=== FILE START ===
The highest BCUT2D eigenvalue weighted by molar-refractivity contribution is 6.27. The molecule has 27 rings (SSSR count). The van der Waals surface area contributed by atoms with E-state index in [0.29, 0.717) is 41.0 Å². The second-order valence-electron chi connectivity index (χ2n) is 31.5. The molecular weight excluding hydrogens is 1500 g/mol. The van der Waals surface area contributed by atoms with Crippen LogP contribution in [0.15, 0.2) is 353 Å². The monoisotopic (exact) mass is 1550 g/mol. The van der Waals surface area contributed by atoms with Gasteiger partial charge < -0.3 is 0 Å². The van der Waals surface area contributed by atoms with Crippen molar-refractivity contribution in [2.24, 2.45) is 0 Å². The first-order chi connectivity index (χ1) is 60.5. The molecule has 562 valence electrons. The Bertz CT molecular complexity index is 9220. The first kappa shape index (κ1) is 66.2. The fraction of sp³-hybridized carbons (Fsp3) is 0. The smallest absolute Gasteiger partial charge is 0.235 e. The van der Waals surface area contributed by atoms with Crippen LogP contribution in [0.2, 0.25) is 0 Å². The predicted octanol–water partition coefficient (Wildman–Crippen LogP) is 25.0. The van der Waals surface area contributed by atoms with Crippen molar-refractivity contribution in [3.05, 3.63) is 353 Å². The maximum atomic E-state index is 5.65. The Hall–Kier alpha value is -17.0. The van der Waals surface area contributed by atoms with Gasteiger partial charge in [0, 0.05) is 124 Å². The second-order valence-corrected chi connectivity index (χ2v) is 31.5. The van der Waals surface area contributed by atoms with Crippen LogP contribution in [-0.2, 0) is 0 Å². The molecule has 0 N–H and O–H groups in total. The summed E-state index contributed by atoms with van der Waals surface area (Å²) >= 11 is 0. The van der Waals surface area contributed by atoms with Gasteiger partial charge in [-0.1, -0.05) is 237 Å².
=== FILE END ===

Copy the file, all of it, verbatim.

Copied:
The highest BCUT2D eigenvalue weighted by molar-refractivity contribution is 6.27. The molecule has 27 rings (SSSR count). The van der Waals surface area contributed by atoms with E-state index in [0.29, 0.717) is 41.0 Å². The second-order valence-electron chi connectivity index (χ2n) is 31.5. The molecular weight excluding hydrogens is 1500 g/mol. The van der Waals surface area contributed by atoms with Crippen LogP contribution in [0.15, 0.2) is 353 Å². The monoisotopic (exact) mass is 1550 g/mol. The van der Waals surface area contributed by atoms with Gasteiger partial charge < -0.3 is 0 Å². The van der Waals surface area contributed by atoms with Crippen molar-refractivity contribution in [2.24, 2.45) is 0 Å². The first-order chi connectivity index (χ1) is 60.5. The molecule has 562 valence electrons. The Bertz CT molecular complexity index is 9220. The first kappa shape index (κ1) is 66.2. The fraction of sp³-hybridized carbons (Fsp3) is 0. The smallest absolute Gasteiger partial charge is 0.235 e. The van der Waals surface area contributed by atoms with Crippen LogP contribution in [0.2, 0.25) is 0 Å². The predicted octanol–water partition coefficient (Wildman–Crippen LogP) is 25.0. The van der Waals surface area contributed by atoms with Crippen molar-refractivity contribution in [3.05, 3.63) is 353 Å². The maximum atomic E-state index is 5.65. The Hall–Kier alpha value is -17.0. The van der Waals surface area contributed by atoms with Gasteiger partial charge in [0, 0.05) is 124 Å². The second-order valence-corrected chi connectivity index (χ2v) is 31.5. The van der Waals surface area contributed by atoms with Crippen LogP contribution in [-0.2, 0) is 0 Å². The molecule has 0 N–H and O–H groups in total. The summed E-state index contributed by atoms with van der Waals surface area (Å²) >= 11 is 0. The van der Waals surface area contributed by atoms with Gasteiger partial charge in [-0.1, -0.05) is 237 Å².